Anyway, it looks like, these days anyway, oral tradition is essentially supplanted by the internet.....(the comparison to John Henry Days ought to be so obvious that it needn't be mentioned) This makes the John Henry story special as it seems to be the final entry on the blog of true, pure oral tradition....ANYONE can tell a good story when they got a video clip of it on their phone. Just as the last people who witnessed John Henry died off years ago, eventually, the last people who witnessed the telling/singing of it (rather than reading it, studying it as a historical/cultural chunk of Americana/or worse watching the disney version) will soon die off as well.
In Kevin Michael Scott's essay "There's More Honor: Reinterpreting Tom and the Evasion in Huckleberry Finn" he argues, like I do in my paper, that Tom is not acting out of racism, in the evasion sequence, but rather out of a need to exist in what Scott calls his "boy-play world." While I failed to coin any nifty terms to describe it, I made basically the same argument, though I am a touch jealous of Scott's elaboration on the relationship to Dumas' The Count of Monte Cristo, there are some OBVIOUS connections that I really should have caught (and probably would have had I ever read that.) Overall though, Scott makes most of the same points that I make, arriving at the overall conclusion that Tom equally abuses everyone for the sake of his fantasies.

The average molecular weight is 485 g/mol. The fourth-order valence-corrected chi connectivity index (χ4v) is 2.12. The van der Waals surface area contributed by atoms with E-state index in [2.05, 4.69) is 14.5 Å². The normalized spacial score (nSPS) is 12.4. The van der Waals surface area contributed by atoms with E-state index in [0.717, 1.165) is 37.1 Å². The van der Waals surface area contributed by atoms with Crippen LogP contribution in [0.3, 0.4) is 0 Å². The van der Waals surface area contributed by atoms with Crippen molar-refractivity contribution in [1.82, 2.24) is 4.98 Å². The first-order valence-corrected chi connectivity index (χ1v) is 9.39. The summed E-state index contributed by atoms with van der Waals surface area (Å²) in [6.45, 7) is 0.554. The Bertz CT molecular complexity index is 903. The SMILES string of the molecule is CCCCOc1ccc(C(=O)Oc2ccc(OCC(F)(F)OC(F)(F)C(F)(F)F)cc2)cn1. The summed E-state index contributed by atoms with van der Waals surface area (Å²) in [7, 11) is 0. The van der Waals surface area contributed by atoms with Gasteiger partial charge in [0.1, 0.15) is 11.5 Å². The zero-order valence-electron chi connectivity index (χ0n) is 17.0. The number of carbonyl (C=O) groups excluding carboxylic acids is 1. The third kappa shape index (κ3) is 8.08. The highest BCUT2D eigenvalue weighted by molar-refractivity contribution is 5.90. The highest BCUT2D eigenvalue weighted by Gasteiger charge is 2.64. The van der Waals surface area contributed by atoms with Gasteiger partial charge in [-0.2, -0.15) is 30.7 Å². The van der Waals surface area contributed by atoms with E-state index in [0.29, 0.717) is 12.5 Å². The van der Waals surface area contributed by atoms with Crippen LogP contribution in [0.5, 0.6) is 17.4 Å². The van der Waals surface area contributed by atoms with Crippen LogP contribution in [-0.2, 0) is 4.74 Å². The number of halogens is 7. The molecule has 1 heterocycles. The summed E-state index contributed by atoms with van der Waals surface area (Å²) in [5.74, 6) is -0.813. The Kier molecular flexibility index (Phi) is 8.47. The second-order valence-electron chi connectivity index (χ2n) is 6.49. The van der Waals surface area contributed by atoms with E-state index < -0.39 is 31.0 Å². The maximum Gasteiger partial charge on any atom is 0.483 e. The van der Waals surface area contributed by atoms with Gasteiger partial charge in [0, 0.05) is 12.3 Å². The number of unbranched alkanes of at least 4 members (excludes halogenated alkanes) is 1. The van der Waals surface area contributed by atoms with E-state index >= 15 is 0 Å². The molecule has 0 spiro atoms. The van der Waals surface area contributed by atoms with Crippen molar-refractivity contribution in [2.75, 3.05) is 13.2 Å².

Ok, as a frequent writer of essays, I always appreciate a good argument, especially when they are 100% right (by right, I mean that they agree with me), like David L. Smith in 'Huck, Jim and American Racial Discourse." He, like me, contends that Clemens' work is anti-racist. the argument he uses includes many elements of arguments I make, but with the acception that he considers Tom Sawyer a little more intentionally cruel, while I tend to see him more as oblivious and delusional.
What I REALLY liked about the argument however, is that he sums up with not-all-that-descreetly calling his opposition idiots, which I can only occasionally resist doing. He accomplishes them by likening them to the character "Pap" from Huckleberry Finn.